Google Glass has had a difficult time finding its way in the world. As a consumer product, it has been the subject of endless ridicule for being too awkward and intrusive–most recently in a Daily Show segment. One day, people may begun accepting an odd contraption sitting on a person’s face, but for now, the focus has shifted toward how this technology can be used in the workplace. And that’s where Virginia-based startup APX Labs plans to start making some money.
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APX Labs’ Skylight software allows businesses to develop software apps for smart glasses–including not only Google Glass but also Japanese electronic maker Epson’s clunkier version of smart glasses.
The company today announced it’s hiring Eric Johnsen away from Google X as VP of business development to work out the deals to get smart glasses into the workplace. At Google X, Johnsen led the Glass at Work program.
“This space of wearables in enterprise is about to blast off,” according to Johnsen.
What’s convinced Johnsen of this area’s potential for growth is the overwhelming interest he had received from various industries while leading Google’s efforts in figuring out how the technology could work in the workplace.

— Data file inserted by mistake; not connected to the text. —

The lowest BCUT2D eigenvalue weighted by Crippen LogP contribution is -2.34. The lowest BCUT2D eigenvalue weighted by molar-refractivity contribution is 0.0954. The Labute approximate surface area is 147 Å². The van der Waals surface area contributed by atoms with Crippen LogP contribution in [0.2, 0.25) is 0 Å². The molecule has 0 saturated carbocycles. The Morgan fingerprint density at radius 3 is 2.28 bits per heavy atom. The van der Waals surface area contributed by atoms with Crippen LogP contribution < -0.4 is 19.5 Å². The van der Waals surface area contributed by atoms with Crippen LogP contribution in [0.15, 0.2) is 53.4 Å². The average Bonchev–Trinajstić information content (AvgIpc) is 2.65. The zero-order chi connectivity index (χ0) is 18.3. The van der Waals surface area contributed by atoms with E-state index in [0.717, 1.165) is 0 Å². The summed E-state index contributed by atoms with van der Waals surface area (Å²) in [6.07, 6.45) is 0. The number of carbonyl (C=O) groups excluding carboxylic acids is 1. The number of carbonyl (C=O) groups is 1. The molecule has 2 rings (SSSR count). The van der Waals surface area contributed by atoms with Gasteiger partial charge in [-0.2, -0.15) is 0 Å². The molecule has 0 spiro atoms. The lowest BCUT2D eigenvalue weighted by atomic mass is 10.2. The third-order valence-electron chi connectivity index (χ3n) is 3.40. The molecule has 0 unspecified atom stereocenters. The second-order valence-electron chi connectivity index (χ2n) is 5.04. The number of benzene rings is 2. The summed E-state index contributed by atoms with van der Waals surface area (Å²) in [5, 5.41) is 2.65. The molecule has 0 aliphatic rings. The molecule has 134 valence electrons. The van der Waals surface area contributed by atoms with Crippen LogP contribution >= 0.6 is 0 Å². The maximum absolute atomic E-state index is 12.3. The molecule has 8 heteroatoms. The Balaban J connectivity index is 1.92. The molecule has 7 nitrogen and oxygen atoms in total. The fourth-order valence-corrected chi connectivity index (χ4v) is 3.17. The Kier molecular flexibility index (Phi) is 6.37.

“A lot of customers are trying to solve the same problem for the past 20 years,” Johnsen says. “There’s been lots of technology we haven’t been able to push out to workers who don’t sit at a desk.”
The types of industries smart glasses fit particularly well in are jobs that require workers to be using both hands and are away from a desk, according to Johnsen. A worker on an oil rig, for example, would usually need to continuously be looking over at an instruction manual while handling such complicated machinery. With smart glasses, they can stay focused on the job. And if something goes wrong, they don’t have to fly in an engineer from Houston to deal with it. Instead, they can guide the worker through the problem using the glasses’ camera.
Healthcare and manufacturing are other major areas for potential customers.
This is all in the early stages for APX. Currently, it only has five Fortune 500 businesses signed up, and they are all still in pilot programs. APX isn’t able to name these customers yet.
Cofounded by former NSA officer Brian Ballard in 2010, APX cut its teeth on bringing smart glasses-type technology to the military. It was initially spun out of Battlefield Telecommunications Systems, a Maryland-based company that brings new wireless tech to the battlefield.
With Google pushing the concept of smart glasses into the mainstream and pushing down the cost, APX saw an opportunity to expand into the commercial space.
APX raised $10 million in Series A venture capital from NEA in April.
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